Protest marks five years in Iraq

For members of the Progressive Student Alliance (PSA), March 19 was a day for black armbands and anti-war chants as they took to the campus with pickets in hand to mark the fifth anniversary of the invasion of Iraq.

A “speak-out” was just one of the events PSA and the department of History sponsored on the fifth anniversary of the Iraq War. The day began with PSA members handing out hundreds of black armbands with the number “5” painted on them. Protesters on college campuses across the nation wore them to remind the public that it has been five years since the war began.

“The armbands provoke conversation. People ask why we are wearing an armband with a five on it. They don’t realize how long it (the war) has been going on. A lot of people are against the war, but they just don’t know how to show it,” Chris Hohmuth, PSA president, said.

Equipped with anti-war signs and the armbands, approximately 20 protesters marched around campus chanting “One, two, three, four, end this unjust war.”

The demonstration reached the residence halls and concluded at the student center, where the speak-out began. PSA members and other students shared personal stories and opinions about why they oppose the war.

They were joined by a faculty member. Richard Kamber, professor of philosophy, took the stage, presenting what he called “the outline of the answer” to the question of how to pull out of Iraq while leaving it a stable nation.

“The outline of the answer is to have … the widest possible international cooperation,” Kamber said. “This needs to be a worldwide project.”

But not all was peaceful during the demonstration. While a PSA member was speaking on stage about his opposition to the war in Iraq,an alumnus circled around the stage while eating a sandwich and shouting pro-war remarks like “This war will not end,” and “You made up those statistics.”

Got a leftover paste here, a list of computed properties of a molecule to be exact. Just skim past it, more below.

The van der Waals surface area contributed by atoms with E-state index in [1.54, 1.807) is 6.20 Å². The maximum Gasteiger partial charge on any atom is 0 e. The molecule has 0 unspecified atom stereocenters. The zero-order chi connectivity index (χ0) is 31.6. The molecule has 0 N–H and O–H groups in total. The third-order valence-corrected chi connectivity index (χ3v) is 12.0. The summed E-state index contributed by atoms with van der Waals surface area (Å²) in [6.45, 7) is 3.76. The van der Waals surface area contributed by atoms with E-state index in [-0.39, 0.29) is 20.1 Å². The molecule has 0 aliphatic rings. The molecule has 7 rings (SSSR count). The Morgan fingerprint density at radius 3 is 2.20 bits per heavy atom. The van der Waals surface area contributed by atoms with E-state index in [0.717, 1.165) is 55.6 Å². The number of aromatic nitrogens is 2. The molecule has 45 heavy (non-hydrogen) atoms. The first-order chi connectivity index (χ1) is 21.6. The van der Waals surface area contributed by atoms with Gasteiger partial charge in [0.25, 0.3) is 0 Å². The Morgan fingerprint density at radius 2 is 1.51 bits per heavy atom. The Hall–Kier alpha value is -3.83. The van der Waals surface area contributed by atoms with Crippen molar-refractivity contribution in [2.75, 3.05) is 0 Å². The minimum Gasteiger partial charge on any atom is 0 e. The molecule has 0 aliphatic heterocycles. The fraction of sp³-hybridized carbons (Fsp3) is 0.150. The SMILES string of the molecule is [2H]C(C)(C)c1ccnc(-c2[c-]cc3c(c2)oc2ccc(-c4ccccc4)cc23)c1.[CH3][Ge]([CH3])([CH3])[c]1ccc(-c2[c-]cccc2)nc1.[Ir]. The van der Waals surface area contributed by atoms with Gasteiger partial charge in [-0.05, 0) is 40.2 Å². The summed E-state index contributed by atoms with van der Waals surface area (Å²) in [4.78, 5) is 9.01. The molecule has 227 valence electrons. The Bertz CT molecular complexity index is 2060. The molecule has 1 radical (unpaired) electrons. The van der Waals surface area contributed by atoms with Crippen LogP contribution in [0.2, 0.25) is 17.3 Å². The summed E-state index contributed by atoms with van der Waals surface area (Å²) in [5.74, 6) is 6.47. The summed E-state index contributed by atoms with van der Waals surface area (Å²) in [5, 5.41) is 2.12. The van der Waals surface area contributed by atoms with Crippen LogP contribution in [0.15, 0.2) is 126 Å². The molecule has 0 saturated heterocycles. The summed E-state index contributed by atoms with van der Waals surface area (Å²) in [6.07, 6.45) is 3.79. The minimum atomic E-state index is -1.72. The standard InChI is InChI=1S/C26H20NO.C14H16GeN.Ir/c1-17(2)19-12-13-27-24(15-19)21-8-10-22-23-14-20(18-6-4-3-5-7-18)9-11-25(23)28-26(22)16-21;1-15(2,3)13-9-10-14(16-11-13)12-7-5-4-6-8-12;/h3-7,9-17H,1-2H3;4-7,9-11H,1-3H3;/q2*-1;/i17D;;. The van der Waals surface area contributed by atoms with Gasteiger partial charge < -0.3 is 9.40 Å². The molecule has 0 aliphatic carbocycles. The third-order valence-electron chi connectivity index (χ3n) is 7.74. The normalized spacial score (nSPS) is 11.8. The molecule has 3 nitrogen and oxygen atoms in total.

He then proceeded to have a heated argument about the war with several PSA members, which escalated into insults and name-calling. The alumnus then threw his sandwich and chips at Matt Hoke, sophomore history major, and pushed Hohmuth, who pushed back.

While several students tried to ease tensions and calm both parties, a verbal altercation over opposing positions on the war continued between the alumnus and Hoke, Hohmuth and Randy Reali, senior biomedical and mechanical engineering major.

Campus Police was called and PSA members told one officer they were being verbally assaulted and had to defend themselves. They also said the alumnus was looking to fight someone and that they just wanted him to be removed from the student center.

The police officers then led the almunus and those involved in the altercation to Campus Police headquarters.

After the confrontation, the remaining PSA members took to the stage to apologize for the incident but also warned that what had just happened was a prime example of what is wrong with the country today and that fighting about the war in this manner does not resolve anything.

“We need to go back to kindergarten,” Reali said.

“Even 5-year-olds know that you don’t need to kick down other people’s blocks to make your own block tower,” he said.

Hoke performed an anti-war rap he had written while another student shared a story about his brother who was sent to Iraq after he had joined the Army to pay off college loans.

Kate Whitman, sophomore English major, said it is the bureaucrats in Washington who are at war with the Iraqi people, not the American public.

“While we are pouring our money into Iraq, there are a million other better places the money can go,” she said.

Others agreed that the money going to Iraq is financially burdening for American citizens.

Greg Marino, junior history major, warned, “Our children and grandchildren will be paying for this war.”

“We will be in debt for a long time because of it,” he said.